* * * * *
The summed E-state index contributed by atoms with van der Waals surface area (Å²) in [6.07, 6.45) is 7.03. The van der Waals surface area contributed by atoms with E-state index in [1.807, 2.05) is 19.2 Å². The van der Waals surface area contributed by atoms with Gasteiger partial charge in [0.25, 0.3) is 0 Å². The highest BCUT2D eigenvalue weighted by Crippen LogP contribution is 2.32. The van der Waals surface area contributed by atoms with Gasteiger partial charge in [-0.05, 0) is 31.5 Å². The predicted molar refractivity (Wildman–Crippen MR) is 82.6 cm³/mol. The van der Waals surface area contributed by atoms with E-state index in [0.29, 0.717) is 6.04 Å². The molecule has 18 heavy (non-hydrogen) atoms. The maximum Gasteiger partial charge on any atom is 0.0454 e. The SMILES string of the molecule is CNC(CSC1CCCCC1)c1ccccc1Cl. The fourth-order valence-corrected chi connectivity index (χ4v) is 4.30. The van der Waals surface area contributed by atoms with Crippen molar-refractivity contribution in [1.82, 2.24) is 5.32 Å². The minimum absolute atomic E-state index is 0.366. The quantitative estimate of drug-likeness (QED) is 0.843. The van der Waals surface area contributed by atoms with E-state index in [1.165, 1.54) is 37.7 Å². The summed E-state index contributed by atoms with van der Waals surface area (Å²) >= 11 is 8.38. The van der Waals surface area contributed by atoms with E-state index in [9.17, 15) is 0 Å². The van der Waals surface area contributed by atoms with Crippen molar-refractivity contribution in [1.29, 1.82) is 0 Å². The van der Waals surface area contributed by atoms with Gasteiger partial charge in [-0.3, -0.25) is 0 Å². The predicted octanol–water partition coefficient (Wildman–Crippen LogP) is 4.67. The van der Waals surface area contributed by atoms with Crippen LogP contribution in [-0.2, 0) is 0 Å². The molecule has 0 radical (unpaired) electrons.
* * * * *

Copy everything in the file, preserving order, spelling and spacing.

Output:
The summed E-state index contributed by atoms with van der Waals surface area (Å²) in [6.07, 6.45) is 7.03. The van der Waals surface area contributed by atoms with E-state index in [1.807, 2.05) is 19.2 Å². The van der Waals surface area contributed by atoms with Gasteiger partial charge in [0.25, 0.3) is 0 Å². The highest BCUT2D eigenvalue weighted by Crippen LogP contribution is 2.32. The van der Waals surface area contributed by atoms with Gasteiger partial charge in [-0.05, 0) is 31.5 Å². The predicted molar refractivity (Wildman–Crippen MR) is 82.6 cm³/mol. The van der Waals surface area contributed by atoms with E-state index in [0.29, 0.717) is 6.04 Å². The molecule has 18 heavy (non-hydrogen) atoms. The maximum Gasteiger partial charge on any atom is 0.0454 e. The SMILES string of the molecule is CNC(CSC1CCCCC1)c1ccccc1Cl. The fourth-order valence-corrected chi connectivity index (χ4v) is 4.30. The van der Waals surface area contributed by atoms with Crippen molar-refractivity contribution in [1.82, 2.24) is 5.32 Å². The minimum absolute atomic E-state index is 0.366. The quantitative estimate of drug-likeness (QED) is 0.843. The van der Waals surface area contributed by atoms with E-state index in [1.165, 1.54) is 37.7 Å². The summed E-state index contributed by atoms with van der Waals surface area (Å²) >= 11 is 8.38. The van der Waals surface area contributed by atoms with E-state index in [9.17, 15) is 0 Å². The van der Waals surface area contributed by atoms with Crippen molar-refractivity contribution in [1.29, 1.82) is 0 Å². The van der Waals surface area contributed by atoms with Gasteiger partial charge in [-0.3, -0.25) is 0 Å². The predicted octanol–water partition coefficient (Wildman–Crippen LogP) is 4.67. The van der Waals surface area contributed by atoms with Crippen LogP contribution in [-0.2, 0) is 0 Å². The molecule has 0 radical (unpaired) electrons.